An object of the invention is to provide a method for treating mammals suffering from autoimmune diseases.

Another object of the invention is to provide a method of preventing or treating rejection of a tissue in a transplant recipient.

A further object of the invention is to provide a method for preventing rejection of cells containing a recombinant gene transplanted into a mammal in need of gene therapy.

Another object of the invention is to provide in vivo and in vitro assays for the assessment and development of drugs capable of suppressing MHC Class I molecules.

A further object of the invention is to provide in vivo and in vitro assays that are predictive of the therapeutic usefulness of candidate drugs.

DESCRIPTION OF FIGURES

FIGS. 1A-1D shows that Class I-deficient mice generate anti-16/6Id antibodies, but not anti-DNA or anti-nuclear antigen antibodies. Serial two-fold dilutions of sera were assayed by ELISA 10 weeks after immunization. Results are the average of measurements of 5 individual animals and are expressed as OD at 405 nm×103, as a function of serial serum dilutions. Standard deviation values did not exceed 10% of the mean. Sera of 16/6Id-immunized control 129 mice (∘), 16/6Id-immunized Class I-deficient mice (♦), and ovalbumin-immunized Class I-deficient mice().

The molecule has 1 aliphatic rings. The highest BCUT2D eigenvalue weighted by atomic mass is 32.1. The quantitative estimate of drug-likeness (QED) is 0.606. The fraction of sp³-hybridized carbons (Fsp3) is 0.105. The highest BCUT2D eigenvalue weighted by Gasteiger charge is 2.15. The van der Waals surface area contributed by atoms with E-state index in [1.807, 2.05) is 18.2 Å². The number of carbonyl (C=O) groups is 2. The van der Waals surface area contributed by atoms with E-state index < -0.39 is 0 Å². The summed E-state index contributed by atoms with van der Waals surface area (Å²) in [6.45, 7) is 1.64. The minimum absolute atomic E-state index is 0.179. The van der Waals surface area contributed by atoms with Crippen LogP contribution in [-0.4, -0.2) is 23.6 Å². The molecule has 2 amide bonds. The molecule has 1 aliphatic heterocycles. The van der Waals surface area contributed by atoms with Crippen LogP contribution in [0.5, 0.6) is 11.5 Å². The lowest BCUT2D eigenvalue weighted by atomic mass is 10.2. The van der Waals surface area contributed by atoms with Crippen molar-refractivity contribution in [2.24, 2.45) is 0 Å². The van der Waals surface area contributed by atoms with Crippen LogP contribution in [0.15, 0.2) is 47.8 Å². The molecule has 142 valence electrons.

1A. Titration of 16/6Id binding in the sera of immunized mice; purified 16/6Id immobilized on plates.

1B. Titration of single-stranded DNA binding in the sera of immunized mice; single-stranded DNA immobilized on plates.

1C. Titration of nuclear antigen binding in the sera of immunized mice; nuclear extract immobilized on plates.

1D. Titration of ovalbumin binding in the sera of immunized Class I-deficient mice (); ovalbumin immobilized on plates. Sera of Class I-deficient mice which were not immunized with ovalbumin (⊙) are the control in this experiment.

FIGS. 2A-2D show that Class I-deficient mice do not respond to immunization with monoclonal anti-16/6Id antibody. Serial two-fold dilutions of sera were analyzed by ELISA, 7 weeks after immunization. Results are the average of measurements of 6 animals. Standard deviation value did not exceed 10% of the mean. Sera of anti-16/6Id-immunized control 129 (▪) and anti-16/6Id-immunized class I-deficient mice ()